With all these potential risks, it is understandable that many companies feel the need to monitor and supervise usage and communications to prevent such misuse. Unfortunately, you do not have automatic rights to monitor staff in the normal course of business communication, including by way of telephone and email. I won't dwell on the details of the Regulatory Investigation Powers (RIP) Act 2000 et al, since Lucy McLynn has already written a very comprehensive article E-mail monitoring: legal compliance which covers many of the salient points regarding the legalities of email monitoring, so you would be well advised to read this.
Things you should remember:
- You cannot monitor employee communications / usage without informing them first
- Employees have a right to privacy - unless you make it clear to them that they have no such rights when using your computer system in the workplace
- Even with the law behind you, monitoring and supervision should ideally be kept to a minimum ' e.g. through the use of automatic monitoring software, or by only checking subject lines, not email body.
The Acceptable Use Policy
The Acceptable Use Policy should sit at the heart of every IT security policy. It defines to your users what they can and can't do, what's expected of them, and the kind of trouble they can expect should they fall out of line. The success of an acceptable use policy hinges not so much on the policy itself, or the clever controls and monitoring systems your IT company might want to sell you to enforce it, but on the training you provide your staff.
Overall, it's a three step process: Establish, Educate, Enforce:
- Establish WRITTEN rules regarding the use of your computer systems, covering email, and internet access, and apply them consistently and without favour. Every company is different, but a great 'starter for ten' is available at the Surfcontrol web site. Your employees should, ideally, sign up to this policy.
- EDUCATE your users. It sounds simple, yet few companies bother even though it helps in two very distinct ways. Firstly, many of your employees will respond well to the training, thereby reducing the risk exposure of your business. Secondly, a sound programme of user awareness and training will probably reflect well should you ever end up in court or at a tribunal - after all, you are demonstrating you've made a reasonable attempt to keep yourselves legal.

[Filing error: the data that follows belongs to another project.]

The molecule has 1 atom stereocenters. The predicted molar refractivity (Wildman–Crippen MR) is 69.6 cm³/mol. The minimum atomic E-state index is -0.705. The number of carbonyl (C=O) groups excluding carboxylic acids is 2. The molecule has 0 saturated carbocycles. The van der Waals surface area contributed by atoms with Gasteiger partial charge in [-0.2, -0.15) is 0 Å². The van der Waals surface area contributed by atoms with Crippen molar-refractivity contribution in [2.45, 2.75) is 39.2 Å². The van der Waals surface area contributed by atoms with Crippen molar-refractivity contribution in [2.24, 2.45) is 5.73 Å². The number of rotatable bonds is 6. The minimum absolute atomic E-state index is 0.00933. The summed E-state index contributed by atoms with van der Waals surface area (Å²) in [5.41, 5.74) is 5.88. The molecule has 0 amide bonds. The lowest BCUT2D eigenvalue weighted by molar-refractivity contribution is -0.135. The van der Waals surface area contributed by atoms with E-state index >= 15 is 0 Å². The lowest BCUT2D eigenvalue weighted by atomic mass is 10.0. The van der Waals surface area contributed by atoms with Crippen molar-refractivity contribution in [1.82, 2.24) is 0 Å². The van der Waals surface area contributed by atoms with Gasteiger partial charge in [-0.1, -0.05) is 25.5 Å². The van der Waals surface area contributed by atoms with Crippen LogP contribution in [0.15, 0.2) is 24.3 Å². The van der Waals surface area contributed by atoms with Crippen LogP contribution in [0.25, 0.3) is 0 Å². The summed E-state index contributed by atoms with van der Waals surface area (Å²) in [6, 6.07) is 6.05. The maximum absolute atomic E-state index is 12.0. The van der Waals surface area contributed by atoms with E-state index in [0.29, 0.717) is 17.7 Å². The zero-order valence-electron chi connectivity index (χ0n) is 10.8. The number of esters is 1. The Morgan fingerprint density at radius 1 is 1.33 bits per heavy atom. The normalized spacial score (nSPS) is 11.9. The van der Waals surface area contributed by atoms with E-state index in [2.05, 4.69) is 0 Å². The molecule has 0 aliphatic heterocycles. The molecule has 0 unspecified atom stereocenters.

Training and education should not just be limited to a great long list of things users shouldn't do, but should include general good practice, such as how to react if they suspect they've been hit by a virus, how to deal with spam, good email etiquette, data protection laws, etc. In the words of another AccountingWEB author, too many businesses perform 'induction by osmosis', assuming such vital knowledge will be somehow absorbed through the course of the working day ' don't let yours be one of them!
- Enforce the rules EVERY TIME. It is often tempting to 'overlook' certain cases, but failing to act if and when employees do cross the line is counter productive twice over. Others will tend to further exploit the situation, believing that they can 'get away with it too', and the courts may not look too favourably on such inconsistent behaviour.
In a market which is extremely price-sensitive, is it any wonder that so many people are disappointed with their service providers? We look at the realities and pitfalls of the Internet age, and tell you where best to spend your money.
Further reading: Information security series
- Step 1 - Identify your assets
- Step 2 - Understanding the threats and vulnerabilities
- Step 3: Things that turn threats and potential loss into risk
- Step 4: The firewall
- Step 5: Tackling viruses and spam
- Step 6: Good housekeeping
- Step 7: Training, acceptable use policies and legislation
- Step 8: Domain name purchase and protection